President Donald Trump tweeted Friday that former President Barack Obama knew “far in advance” about Russian election “meddling” but did “nothing” about it.
Just out: The Obama Administration knew far in advance of November 8th about election meddling by Russia. Did nothing about it. WHY?
— Donald J. Trump (@realDonaldTrump) June 24, 2017
Trump tweeted again Monday that Obama did “NOTHING about Russia after being notified by the CIA of meddling.”
The Obama administration had a clear idea of Russian election meddling through cyber attacks months in advance of the November 2016 Election Day. The administration’s efforts to stop Russian interference in the 2016 election amounted to warning the Russian government and did not include substantive actions.
The CIA received and presented Obama with reliable intelligence in August 2016 that the Russian government was orchestrating a cyber campaign to tarnish Hillary Clinton under direct orders from President Vladimir Putin, a recent Washington Post investigation reveals.
However, the first signs of cyber attacks in the 2016 presidential election surfaced about a year earlier, in September 2015. At that time, the FBI warned the Democratic National Committee (DNC) that DNC computers could be compromised by hackers of yet unknown origin.
Several months later, in April 2016, DNC IT staff noticed suspicious activity on DNC servers. The DNC acted this time by alerting the FBI and hiring cybersecurity firm CrowdStrike. In May, CrowdStrike attributed the cyber-attack to hacker groups tied to the Russian government.
In June 2016, a hacker group with the alias “Guccifer 2.0” claimed credit for the DNC hack and leaked stolen DNC documents. It continued leaking Democratic Party documents throughout the next month of July. WikiLeaks then released its first batch of Democratic party emails later that month. WikiLeaks has long been accused of Kremlin-affiliation, though its founder denies the charge.
The August CIA briefing to Obama confirmed what was by then a long-standing conclusion about Russian meddling after a year of hacking and leaks. Independent cybersecurity firms like SecureWorks and the DNC’s contractor, CrowdStrike, had already associated the hacks and hacker groups with Russia months prior.
Trump’s claim that Obama knew of Russian interference “far in advance” of the election accurately reflects the facts, since the events had been unfolding in his view for more than a year and he was given reliable intelligence cementing the conclusion months before November.
His claim that Obama did “nothing” in respect to Russian election meddling is also true, since the president’s response before the election amounted to a verbal warning and the actions he took following the election had no apparent impact.
In August 2016, CIA Director John Brennan warned the director of the FSB, Russia’s intelligence agency, to cease the cyber attacks. Obama then discussed the matter face-to-face with Putin in September. The Washington Post reports at least two more such warnings for Russia to cease cyber-interference.
Obama explored the deliberated on covert and overt retaliation after his August CIA intel briefing, including cyber and sanction strategies, according to a Washington Post investigation. Obama approved one of these plans to plant cyber “bombs” across Russian infrastructure to “detonate” if tensions picked up. The plans, however, never got past the planning stages before he left office.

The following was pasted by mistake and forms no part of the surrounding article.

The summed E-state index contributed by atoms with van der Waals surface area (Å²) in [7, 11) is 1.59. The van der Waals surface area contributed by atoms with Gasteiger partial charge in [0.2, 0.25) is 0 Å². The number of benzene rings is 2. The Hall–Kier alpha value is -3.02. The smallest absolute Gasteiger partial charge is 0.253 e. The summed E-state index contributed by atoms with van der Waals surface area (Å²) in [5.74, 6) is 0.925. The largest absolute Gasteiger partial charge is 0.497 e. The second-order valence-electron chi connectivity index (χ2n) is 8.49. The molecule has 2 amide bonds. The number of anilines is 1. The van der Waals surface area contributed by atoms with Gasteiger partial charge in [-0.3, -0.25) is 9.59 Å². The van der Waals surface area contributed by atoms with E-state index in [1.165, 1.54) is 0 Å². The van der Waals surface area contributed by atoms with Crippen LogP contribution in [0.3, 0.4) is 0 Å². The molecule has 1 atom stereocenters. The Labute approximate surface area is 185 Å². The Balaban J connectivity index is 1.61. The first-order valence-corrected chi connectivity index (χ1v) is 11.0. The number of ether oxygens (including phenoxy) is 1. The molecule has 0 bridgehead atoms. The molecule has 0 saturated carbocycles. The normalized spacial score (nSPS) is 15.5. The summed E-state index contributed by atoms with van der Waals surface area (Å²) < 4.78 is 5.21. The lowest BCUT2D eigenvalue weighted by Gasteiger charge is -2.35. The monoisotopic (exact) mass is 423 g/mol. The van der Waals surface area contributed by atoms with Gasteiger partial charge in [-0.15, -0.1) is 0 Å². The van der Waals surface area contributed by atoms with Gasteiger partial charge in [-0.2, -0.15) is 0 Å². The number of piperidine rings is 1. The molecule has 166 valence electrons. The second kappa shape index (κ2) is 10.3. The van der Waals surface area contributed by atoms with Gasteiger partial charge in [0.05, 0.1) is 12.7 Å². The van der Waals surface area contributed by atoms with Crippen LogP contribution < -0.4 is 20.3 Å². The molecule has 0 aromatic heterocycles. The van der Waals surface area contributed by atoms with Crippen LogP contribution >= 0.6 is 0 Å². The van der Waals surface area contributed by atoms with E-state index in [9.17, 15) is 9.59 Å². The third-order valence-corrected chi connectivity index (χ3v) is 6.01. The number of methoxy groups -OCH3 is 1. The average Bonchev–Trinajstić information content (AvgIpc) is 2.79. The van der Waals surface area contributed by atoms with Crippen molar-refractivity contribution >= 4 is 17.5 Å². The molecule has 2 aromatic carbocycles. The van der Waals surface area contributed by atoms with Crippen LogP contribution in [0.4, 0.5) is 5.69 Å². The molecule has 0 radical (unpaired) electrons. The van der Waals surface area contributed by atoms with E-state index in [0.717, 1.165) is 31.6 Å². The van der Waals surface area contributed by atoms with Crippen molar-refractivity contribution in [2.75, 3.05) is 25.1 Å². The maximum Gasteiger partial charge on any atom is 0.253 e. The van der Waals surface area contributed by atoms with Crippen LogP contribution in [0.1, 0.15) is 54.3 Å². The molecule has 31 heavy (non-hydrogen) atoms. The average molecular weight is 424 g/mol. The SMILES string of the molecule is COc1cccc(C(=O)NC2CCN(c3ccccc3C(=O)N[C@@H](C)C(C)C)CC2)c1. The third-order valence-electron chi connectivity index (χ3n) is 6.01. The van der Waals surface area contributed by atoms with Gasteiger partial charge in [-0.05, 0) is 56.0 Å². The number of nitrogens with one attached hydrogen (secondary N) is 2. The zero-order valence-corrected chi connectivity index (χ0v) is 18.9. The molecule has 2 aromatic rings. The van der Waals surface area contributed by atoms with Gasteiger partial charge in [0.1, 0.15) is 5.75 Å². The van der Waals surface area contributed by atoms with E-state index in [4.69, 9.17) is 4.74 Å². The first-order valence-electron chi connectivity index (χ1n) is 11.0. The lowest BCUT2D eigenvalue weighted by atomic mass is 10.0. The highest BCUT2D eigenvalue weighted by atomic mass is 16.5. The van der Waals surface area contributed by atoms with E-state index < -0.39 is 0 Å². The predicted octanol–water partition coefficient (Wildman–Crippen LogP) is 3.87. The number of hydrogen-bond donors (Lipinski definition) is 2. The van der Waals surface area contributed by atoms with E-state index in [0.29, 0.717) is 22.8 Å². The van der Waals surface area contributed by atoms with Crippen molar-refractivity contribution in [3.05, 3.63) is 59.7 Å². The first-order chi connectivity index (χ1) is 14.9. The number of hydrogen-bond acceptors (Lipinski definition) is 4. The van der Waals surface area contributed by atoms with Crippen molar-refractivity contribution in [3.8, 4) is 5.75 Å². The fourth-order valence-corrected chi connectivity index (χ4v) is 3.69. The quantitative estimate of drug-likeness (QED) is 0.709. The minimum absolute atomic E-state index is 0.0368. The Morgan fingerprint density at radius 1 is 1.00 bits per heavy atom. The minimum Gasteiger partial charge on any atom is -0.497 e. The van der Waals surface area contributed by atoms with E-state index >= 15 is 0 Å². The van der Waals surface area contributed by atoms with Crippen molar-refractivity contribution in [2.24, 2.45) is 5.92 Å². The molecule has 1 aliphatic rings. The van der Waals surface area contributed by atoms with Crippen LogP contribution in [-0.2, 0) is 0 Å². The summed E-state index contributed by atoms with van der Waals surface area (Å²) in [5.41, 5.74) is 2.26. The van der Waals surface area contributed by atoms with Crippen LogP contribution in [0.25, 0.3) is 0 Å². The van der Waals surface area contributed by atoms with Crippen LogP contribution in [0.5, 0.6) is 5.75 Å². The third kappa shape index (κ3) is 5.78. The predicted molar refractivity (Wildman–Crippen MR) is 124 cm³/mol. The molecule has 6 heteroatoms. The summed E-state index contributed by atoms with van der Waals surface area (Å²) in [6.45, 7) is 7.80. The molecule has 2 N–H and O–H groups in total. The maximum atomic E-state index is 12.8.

The only concrete pre-election response by the Obama administration was in response to a largely unrelated issue, and was a failed attempt to declare voting systems “critical infrastructure.” The designation came with federal funds and assistance to secure voting and vote-counting machines from possible Russian cyber attacks — possible attacks the Office of the Director of National Intelligence and the Department of Homeland Security found unlikely and unfounded, but worth monitoring. The designation was not finalized until January 2017, after the election, due to bipartisan opposition from all 50 state secretaries of state. The plan also sought to prevent the hacking of voting machines, which are not actually connected to the internet.
None of these responses by the Obama administration prevented the onslaught of hacked leaks that continued into the days leading up to the November election, nor could any have been realistically expected to. In international espionage, verbal warnings to a known adversary are often akin to inaction. In addition, Russia had shown in Ukraine, Georgia and Syria, as well in cyber warfare, that the Kremlin pays verbal warnings little mind.
The persistence of these leaks indicates a lack of sufficient action by the Obama administration to put an end to the election interference.
The rest of the Obama administration’s response to Russian election meddling was made after the election took place.
In December 2016, a month after Election Day, Obama took the first concrete action against Russia, ordering a package of sanctions. The Obama administration closed Russian compounds that were suspected of supporting hacking activity and expelled 35 Russian intelligence operatives. The package had previously been designed, however, to punish Russia for other issues. The Washington Post reports that even the people who designed the economic sanctions within the package admitted they were largely “symbolic.”
The Obama administration’s attempt to cease Russian meddling in the 2016 election consisted of empty warnings to the Russian government. Trump’s claim that Obama knew about Russian election meddling “far in advance” and that he did “nothing” is therefore true.
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